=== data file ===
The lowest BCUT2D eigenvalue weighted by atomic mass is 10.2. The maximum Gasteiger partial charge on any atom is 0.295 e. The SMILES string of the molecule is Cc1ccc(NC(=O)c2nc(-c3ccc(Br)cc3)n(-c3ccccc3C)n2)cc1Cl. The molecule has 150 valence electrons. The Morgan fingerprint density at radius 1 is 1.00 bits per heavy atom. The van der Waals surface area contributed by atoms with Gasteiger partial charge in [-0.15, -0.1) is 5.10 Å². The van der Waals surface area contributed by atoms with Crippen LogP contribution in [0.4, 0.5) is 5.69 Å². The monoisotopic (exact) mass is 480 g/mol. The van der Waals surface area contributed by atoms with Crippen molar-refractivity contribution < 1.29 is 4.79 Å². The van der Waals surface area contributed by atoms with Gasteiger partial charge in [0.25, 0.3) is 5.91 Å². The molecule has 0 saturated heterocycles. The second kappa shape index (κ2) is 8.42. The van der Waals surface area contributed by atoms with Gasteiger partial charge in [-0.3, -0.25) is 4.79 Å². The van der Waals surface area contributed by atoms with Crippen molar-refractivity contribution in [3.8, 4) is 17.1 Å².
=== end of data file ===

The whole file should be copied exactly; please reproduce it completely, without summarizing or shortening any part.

The lowest BCUT2D eigenvalue weighted by atomic mass is 10.2. The maximum Gasteiger partial charge on any atom is 0.295 e. The SMILES string of the molecule is Cc1ccc(NC(=O)c2nc(-c3ccc(Br)cc3)n(-c3ccccc3C)n2)cc1Cl. The molecule has 150 valence electrons. The Morgan fingerprint density at radius 1 is 1.00 bits per heavy atom. The van der Waals surface area contributed by atoms with Gasteiger partial charge in [-0.15, -0.1) is 5.10 Å². The van der Waals surface area contributed by atoms with Crippen LogP contribution in [0.4, 0.5) is 5.69 Å². The monoisotopic (exact) mass is 480 g/mol. The van der Waals surface area contributed by atoms with Crippen molar-refractivity contribution < 1.29 is 4.79 Å². The van der Waals surface area contributed by atoms with Gasteiger partial charge in [0.25, 0.3) is 5.91 Å². The molecule has 0 saturated heterocycles. The second kappa shape index (κ2) is 8.42. The van der Waals surface area contributed by atoms with Gasteiger partial charge in [-0.3, -0.25) is 4.79 Å². The van der Waals surface area contributed by atoms with Crippen molar-refractivity contribution in [3.8, 4) is 17.1 Å².